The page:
All words and photos by Francis Chung.
After twenty years as one of independent music’s most important, inventive, and uncompromising groups, Tortoise remains a surprisingly underrated and underappreciated live band. The Black Cat was less than half-full for the Chicago-based quintet’s concert on Tuesday night, as many of the local cognoscenti who had eagerly packed the same space for the DC Record Fair apparently elected to stay away, some perhaps having exhausted their discretionary funds on Sunday’s vinyl purchases and daytime drinking. The loyal fans who did attend were amply rewarded, though, taking in a performance that was consistently brilliant and, during its best moments, nothing short of breathtaking.
After a loudly energetic (if comparatively one-dimensional) supporting set by garage-rockers Disappears, Tortoise began a ninety-minute set that showcased the unclassifiable breadth of its instrumental compositions, which evoke genres as diverse as free jazz, avant-garde classical, fusion, punk, prog rock, electronica, and hip-hop. To deliver such an expansive spectrum of sounds, the band had a considerable array of gear on stage, playing a carefully choreographed game of musical chairs with each member taking turns on multiple instruments. “High Class Slim Came Floatin’ In,” for instance, featured John Herndon, John McEntire, and Jeff Parker comprising a chorus of keyboards and synthesizers anchored by Dan Bitney on drums and Doug McCombs on bass, whereas Parker and Bitney switched to electric guitars on “Minors,” with Herndon taking over the skins. Throughout the show, it was interesting to note the ways in which the band adapted and rearranged its intricately crafted studio recordings for a live context. Classic songs like “Swung From The Gutters” sounded slightly stripped-down, yet somehow retaining much of their sonic complexity, rendered with rougher textures and added rhythmic muscle.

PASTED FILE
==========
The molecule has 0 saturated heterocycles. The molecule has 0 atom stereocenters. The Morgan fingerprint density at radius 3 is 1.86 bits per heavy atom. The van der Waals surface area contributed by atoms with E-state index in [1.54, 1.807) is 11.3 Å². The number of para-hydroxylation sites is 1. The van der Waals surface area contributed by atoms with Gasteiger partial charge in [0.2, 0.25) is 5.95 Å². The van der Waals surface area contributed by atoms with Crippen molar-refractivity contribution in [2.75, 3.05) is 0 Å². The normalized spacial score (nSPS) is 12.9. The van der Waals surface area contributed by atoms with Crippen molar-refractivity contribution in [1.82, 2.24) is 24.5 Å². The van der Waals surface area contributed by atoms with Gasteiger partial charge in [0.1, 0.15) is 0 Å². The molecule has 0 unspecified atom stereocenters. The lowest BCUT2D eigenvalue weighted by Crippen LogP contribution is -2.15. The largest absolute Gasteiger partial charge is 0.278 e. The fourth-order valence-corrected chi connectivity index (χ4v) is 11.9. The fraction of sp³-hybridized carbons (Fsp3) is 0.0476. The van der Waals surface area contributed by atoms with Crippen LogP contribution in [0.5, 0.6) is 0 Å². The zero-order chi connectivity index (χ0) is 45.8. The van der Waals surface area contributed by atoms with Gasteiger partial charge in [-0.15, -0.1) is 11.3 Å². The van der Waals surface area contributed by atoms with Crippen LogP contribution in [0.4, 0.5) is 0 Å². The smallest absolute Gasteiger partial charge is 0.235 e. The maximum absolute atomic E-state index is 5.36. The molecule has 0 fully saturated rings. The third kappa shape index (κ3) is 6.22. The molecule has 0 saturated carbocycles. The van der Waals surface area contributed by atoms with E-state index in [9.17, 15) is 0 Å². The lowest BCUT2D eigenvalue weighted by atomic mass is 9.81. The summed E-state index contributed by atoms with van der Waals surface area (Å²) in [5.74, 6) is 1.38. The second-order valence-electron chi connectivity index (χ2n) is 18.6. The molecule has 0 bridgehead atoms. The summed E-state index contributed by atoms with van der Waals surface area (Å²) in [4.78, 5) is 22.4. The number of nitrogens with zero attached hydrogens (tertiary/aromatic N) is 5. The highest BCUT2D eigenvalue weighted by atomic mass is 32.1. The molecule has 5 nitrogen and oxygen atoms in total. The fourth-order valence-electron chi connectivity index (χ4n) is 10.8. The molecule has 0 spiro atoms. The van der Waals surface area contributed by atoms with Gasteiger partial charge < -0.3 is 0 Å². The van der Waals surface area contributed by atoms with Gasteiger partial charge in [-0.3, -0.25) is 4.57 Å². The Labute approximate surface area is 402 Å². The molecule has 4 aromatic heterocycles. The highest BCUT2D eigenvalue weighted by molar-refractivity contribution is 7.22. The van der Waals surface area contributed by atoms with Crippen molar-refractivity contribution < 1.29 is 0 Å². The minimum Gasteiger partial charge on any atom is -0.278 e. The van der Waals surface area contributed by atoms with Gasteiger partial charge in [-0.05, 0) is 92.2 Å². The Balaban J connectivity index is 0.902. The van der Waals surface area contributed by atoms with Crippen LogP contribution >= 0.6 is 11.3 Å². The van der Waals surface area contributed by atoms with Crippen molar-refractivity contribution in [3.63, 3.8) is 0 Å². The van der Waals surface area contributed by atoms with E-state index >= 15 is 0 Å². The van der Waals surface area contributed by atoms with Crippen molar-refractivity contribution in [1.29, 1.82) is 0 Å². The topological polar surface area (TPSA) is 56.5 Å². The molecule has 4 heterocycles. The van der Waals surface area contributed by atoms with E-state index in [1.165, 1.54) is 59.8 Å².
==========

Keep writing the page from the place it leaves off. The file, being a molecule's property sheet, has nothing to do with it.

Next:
While the first two-thirds of the concert was focused primarily on more ambient, mostly mid-tempo pieces that foregrounded the more “cerebral” elements of Tortoise’s music, the performance seemed to gain vigor and momentum as it went along, and the band saved some of its most electrifying tours de force for an extraordinary three-song sequence towards the end of the show. During “Dot/Eyes,” McEntire demonstrated why some rank him amongst the world’s preeminent percussionists, unleashing drum fills and cymbal crashes of startling speed and precision, and his beats dynamically propelled the cascading synth and guitar melodies of “Prepare Your Coffin,” probably the catchiest, most anthemic song of the evening. “Salt The Skies,” as is frequently the case, was a literal and figurative showstopper, climactically closing the main set as Parker’s scorching guitar riffs and Herndon’s shimmering vibraphones punctuated a tremendous, irresistible groove.
After that exhilarating flourish, the encores were almost inevitably a bit anticlimactic, though highlighted by a gorgeous rendition of “In Sarah, Mencken, Christ, and Beethoven There Were Women and Men,” and concluding with the Morricone-inflected ballad, “I Set My Face to the Hillside.” It was a quiet, slightly languid end to a performance that had been explosive at times, but Tortoise had already done plenty to once again reassert their formidable live chops, showing that “post-rock” can pack quite a visceral punch if delivered by the right hands.